James Harden's grueling usage is over as his role has changed, but 1 goal remains: a championship

DETROIT — Perhaps James Harden was playfully annoyed at Doc Rivers comparing his current game to Magic Johnson. The Philadelphia 76ers coach called Harden a “scoring Magic Johnson” in reference to balancing scoring and facilitating.

But even with the context, Harden wanted it made clear he’s his own player.

“I’m James Harden,” Harden told Yahoo Sports. “I’m gonna get on Doc, too. But I’m James Harden. Magic Johnson was an unbelievable basketball player, done so many things for this league. But I’m James Harden.”

All right, then.

For the record, Rivers said he hated the comparison — but made it anyway. He couldn’t think of a better way for his player who controls a game by doing it both ways offensively, especially with Joel Embiid missing games due to injury.

The days of Harden putting up exhausting, exhaustive usage rates bordering or surpassing 40% are over; that tiring task is left to Luka Doncic. He shrugs his shoulders on the notion of his production from being underappreciated, especially in the days of video-game numbers.

“I don’t really care,” Harden told Yahoo Sports. “I don’t pay attention — underrated, overrated. It doesn’t affect me.”

But even as Harden has nestled into this role of being the co-star to Philly’s one-man human eclipse, he still admits to yearning for those days when 35-point, 10-assist games were the norm.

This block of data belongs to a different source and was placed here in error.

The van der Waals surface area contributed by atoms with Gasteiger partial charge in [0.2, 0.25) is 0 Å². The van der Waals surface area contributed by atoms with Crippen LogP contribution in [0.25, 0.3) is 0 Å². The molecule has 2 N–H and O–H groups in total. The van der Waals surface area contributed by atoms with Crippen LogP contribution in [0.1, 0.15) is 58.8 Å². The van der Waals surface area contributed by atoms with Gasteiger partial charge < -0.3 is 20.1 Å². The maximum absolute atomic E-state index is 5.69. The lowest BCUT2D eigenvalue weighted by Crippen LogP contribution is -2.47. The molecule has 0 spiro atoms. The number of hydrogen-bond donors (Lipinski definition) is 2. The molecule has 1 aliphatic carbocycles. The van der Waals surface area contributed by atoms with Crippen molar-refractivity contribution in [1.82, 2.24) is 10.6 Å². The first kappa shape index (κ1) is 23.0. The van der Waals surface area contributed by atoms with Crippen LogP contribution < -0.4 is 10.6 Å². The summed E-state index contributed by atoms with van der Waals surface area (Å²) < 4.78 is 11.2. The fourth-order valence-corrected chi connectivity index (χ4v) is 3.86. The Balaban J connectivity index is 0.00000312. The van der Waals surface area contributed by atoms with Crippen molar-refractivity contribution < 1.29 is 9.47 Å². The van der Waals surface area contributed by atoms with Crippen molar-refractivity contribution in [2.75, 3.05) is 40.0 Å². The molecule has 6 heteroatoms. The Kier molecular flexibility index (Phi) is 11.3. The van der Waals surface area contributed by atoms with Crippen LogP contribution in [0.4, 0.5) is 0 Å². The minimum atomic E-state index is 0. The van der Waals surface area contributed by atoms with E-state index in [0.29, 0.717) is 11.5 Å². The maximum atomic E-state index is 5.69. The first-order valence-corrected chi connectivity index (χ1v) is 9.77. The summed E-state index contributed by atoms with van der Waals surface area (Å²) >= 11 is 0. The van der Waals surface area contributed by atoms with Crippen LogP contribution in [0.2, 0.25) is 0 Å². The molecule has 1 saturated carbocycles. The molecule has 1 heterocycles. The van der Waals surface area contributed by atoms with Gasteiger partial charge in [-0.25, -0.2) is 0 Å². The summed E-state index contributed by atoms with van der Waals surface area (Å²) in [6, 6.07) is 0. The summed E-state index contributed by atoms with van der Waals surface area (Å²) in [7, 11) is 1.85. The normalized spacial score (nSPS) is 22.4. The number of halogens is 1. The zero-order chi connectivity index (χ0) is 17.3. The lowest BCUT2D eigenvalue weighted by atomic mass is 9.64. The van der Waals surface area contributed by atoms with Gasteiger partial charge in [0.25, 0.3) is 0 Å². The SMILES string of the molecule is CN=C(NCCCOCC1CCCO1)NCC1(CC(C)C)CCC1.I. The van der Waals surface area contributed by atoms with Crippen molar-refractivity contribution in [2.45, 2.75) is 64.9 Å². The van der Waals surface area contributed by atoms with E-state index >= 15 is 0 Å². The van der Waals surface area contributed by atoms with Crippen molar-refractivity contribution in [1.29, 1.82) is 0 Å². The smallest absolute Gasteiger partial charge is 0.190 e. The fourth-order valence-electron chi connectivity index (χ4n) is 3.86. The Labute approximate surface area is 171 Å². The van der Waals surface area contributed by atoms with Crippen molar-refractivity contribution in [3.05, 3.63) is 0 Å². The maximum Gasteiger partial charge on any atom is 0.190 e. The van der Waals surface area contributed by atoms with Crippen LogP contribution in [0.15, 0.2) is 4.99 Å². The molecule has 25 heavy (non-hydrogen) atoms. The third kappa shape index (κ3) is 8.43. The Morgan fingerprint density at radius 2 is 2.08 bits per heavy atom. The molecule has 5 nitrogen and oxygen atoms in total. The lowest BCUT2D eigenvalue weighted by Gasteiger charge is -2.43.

“I would love that, but not as much — if that makes sense,” Harden told Yahoo Sports. “In Houston, I was doing that every single night. It was expected. It’s a lot of times I feel like I can have that same impact on games. But you see the bigger picture. I’m just focused on one thing, man. That’s all that matters.”

When he talks, he sounds less like someone willing to take a backstep to a losing team in the twilight of his career even as the rumors about his future swirl.

“I wanted to have the chance to win at the highest level. Once I figured we weren’t gonna be able to do that in Houston, I tried to put myself in a situation to win at the highest level,” Harden told Yahoo Sports. “The ultimate goal for me is a championship.”

Philadelphia 76ers guard James Harden handles the ball against Detroit Pistons forward Saddiq Bey at Little Caesars Arena in Detroit on Jan. 8, 2023. (Nic Antaya/Getty Images)

The Houston offense seemed simple enough, as long as Harden possessed the physical and mental stamina to engineer it. The floor being spread with shooters combined with one big as a rim-running threat and screener to give Harden some space was the formula.

It was predictable, but it was largely effective, even if it wore Harden down in the process. So when he says he wouldn’t mind going back to those days, albeit on occasions more than habit, it’s likely because the physical price paid was very expensive.

He was asked if he had an internal battle on what approach is the best course of action for the 76ers to get to the upper reaches of the East, as most agree they’re a tier below Milwaukee and Boston — and perhaps even the surging Brooklyn Nets.